The First Steps After Being Appointed as a Guardian for a Missing Person

When someone one goes missing, it’s undoubtedly very difficult for the loved ones they leave behind. In the majority of cases, missing people are found in a matter of days or weeks. However, sometimes families can be waiting much longer for news.

If your loved one has been missing for ninety days or more, you may be exploring the possibility of applying to appoint a guardian to manage their affairs on their behalf. This is an important role and it comes with a great deal of obligation and responsibility.

If you’re considering applying to be a guardian yourself, or if you’re currently going through the application process, you may want to think about what your first tasks should be once you’re in the role.

Below, we’ve set out some of the first steps you will need to take.

The First Steps After Being Appointed as a Guardian for a Missing Person 1

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Pay any required set-up fees

Once the court have decided to grant a guardianship order in your favour, you will receive a letter from the Office of the Public Guardian. This letter will confirm your appointment and notify you of any set up fees that may be due. 

You will usually need to pay these fees to the Office of the Public Guardian before you can begin acting. The amount that’s due can depend on the discretion of the court. In some cases, you may also be required to pay an additional security bond. 

Make sure you understand the guardianship order you’ve been granted

Each guardianship order is personalised by the court to fit the circumstances within which it has been granted. Before you begin acting, it’s really important to make sure you have familiarised yourself with your particular guardianship order.

Not only will the order have a commencement date for when you can start acting on behalf of the missing person, it will also set out your rights and responsibilities as a guardian. These will vary, so it’s important to be clear on what powers you have and have not been granted. 

Thoroughly assess the situation

Once you’re able to start acting, your first task should be to familiarise yourself with the missing person’s affairs. This will include finding out which companies, organisations and financial institutions the missing person held accounts with. You will also need to determine whether the missing person owes any debts and whether any debts are owed to them.

At this stage you should also consider whether there are likely to be any specific responsibilities falling to you relating to the missing person’s dependents, property or investments. 

Notify companies and organisations about your appointment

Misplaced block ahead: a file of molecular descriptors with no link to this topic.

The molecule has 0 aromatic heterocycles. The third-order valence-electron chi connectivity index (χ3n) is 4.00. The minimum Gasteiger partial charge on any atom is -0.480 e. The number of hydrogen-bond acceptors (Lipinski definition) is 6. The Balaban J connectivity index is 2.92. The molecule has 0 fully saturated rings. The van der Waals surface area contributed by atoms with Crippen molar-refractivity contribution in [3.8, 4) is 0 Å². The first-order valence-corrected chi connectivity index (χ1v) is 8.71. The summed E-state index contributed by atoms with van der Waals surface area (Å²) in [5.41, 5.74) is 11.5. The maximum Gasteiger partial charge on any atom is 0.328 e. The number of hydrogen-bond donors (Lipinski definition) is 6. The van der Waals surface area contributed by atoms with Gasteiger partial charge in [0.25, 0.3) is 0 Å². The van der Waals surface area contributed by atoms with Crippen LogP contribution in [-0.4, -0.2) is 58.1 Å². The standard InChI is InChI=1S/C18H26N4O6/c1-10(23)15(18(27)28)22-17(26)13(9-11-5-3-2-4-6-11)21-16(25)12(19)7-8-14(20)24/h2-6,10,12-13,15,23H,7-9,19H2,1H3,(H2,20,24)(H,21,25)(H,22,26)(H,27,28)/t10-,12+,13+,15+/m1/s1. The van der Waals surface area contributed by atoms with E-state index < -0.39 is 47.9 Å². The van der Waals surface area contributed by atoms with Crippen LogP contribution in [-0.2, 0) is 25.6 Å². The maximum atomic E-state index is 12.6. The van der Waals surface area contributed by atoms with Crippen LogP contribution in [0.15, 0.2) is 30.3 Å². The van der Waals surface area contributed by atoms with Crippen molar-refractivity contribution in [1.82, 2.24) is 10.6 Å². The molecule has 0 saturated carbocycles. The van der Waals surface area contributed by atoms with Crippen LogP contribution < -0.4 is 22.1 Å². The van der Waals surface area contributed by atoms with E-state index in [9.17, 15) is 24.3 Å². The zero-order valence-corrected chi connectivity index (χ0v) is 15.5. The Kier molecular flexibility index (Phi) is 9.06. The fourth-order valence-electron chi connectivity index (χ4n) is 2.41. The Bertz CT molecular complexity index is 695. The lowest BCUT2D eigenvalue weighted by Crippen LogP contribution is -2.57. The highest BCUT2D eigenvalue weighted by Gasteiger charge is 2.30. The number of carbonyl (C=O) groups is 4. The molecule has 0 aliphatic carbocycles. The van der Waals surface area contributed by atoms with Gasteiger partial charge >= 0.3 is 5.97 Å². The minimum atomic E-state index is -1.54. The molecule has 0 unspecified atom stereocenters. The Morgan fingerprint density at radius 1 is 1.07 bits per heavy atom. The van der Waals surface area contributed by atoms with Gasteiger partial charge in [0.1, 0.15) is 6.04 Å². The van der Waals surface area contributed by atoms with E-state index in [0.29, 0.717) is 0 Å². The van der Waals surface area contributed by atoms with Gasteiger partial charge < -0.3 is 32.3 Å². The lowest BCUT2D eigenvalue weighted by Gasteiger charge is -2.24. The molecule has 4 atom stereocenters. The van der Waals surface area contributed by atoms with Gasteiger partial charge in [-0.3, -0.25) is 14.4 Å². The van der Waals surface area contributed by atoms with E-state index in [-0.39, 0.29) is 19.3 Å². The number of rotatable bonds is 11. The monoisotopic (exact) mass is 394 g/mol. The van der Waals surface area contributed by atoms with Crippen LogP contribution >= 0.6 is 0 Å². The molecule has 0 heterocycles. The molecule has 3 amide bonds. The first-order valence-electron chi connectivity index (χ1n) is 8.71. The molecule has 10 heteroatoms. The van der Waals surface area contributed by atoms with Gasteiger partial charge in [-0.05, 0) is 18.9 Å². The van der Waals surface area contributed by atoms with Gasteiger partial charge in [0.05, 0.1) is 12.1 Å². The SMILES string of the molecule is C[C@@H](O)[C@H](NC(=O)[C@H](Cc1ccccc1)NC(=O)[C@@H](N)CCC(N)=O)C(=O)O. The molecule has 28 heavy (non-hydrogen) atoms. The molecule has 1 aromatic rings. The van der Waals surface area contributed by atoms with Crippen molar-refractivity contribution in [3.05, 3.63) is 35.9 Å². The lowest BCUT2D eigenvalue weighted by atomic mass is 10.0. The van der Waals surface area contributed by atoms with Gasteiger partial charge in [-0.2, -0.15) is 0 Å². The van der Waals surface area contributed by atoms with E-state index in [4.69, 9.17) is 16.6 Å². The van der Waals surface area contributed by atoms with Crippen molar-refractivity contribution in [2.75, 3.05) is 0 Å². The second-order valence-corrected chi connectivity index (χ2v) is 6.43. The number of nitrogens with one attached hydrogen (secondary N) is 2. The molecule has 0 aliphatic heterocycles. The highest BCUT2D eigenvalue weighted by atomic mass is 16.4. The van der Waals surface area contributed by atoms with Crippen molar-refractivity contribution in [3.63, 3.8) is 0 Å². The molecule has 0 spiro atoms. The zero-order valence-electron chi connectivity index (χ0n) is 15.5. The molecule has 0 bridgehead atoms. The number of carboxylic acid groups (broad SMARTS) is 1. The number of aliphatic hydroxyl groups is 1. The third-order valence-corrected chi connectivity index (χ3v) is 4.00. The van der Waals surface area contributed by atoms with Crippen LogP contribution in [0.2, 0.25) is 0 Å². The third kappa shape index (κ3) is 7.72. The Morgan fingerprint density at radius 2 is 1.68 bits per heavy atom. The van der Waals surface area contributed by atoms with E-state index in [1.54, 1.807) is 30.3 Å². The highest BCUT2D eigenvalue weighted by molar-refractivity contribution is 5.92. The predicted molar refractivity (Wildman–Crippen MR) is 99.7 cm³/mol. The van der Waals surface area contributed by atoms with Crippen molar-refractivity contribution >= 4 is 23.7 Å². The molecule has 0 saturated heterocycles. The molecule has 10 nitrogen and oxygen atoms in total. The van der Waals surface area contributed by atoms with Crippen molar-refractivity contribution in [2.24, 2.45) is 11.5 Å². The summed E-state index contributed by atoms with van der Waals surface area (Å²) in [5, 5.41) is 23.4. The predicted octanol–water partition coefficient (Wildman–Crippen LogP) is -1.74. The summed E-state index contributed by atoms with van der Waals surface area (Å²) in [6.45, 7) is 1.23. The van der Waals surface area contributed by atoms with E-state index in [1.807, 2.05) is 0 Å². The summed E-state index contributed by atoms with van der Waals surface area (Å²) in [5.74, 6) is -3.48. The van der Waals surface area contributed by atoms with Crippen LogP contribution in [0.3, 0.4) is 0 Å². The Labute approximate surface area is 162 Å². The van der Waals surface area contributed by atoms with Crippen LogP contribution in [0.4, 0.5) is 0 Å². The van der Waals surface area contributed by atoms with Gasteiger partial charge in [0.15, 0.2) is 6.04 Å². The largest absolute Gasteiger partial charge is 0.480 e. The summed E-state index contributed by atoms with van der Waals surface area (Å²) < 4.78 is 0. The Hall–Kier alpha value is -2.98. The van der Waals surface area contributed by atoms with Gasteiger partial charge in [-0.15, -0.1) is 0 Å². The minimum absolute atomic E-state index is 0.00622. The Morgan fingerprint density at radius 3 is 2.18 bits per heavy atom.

Before you can start accessing any of the missing person’s accounts, you will need to contact the companies, organisations and institutions that hold them. You will be able to notify them about your appointment as guardian by sending them a copy of the guardianship order. Some organisations will accept a copy, while others may require original certificates. You will be able to request additional certificates from the court. 

Start keeping thorough records

Guardians are required to keep detailed records of all the actions they take on behalf of the missing person they are acting for. The Office of the Public Guardian are likely to ask to see these records at regular intervals, so it’s important to get into the habit of keeping them as soon as you’re appointed. You will also need to keep receipts for any related expenses, especially if you want to be able to claim these back from the estate. 

Carefully consider the question of ‘best interests’

When you are appointed to act as a guardian on behalf of a missing person, you will need to make decisions in the missing person’s best interests. This is not always a straightforward matter, as to do this you will need to balance a number of factors, including:

  • What you think the missing person would have done themselves.
  • The best financial interest of the person’s estate.
  • What would be best for any dependents of the missing person.
  • Any advice the missing person would likely have taken before making a decision.

It’s also important to keep in mind that guardians may not have the authority to make certain bigger decisions, such as selling property, themselves. In these cases, you may need to apply to the Office of the Public Guardian for guidance.

Know where you can turn for help

Once again, acting as a guardian for a missing person is a difficult role with a lot of responsibility. It may feel overwhelming sometimes, especially if you’re very close to the missing person you’re acting for.

How Roche Legal can help

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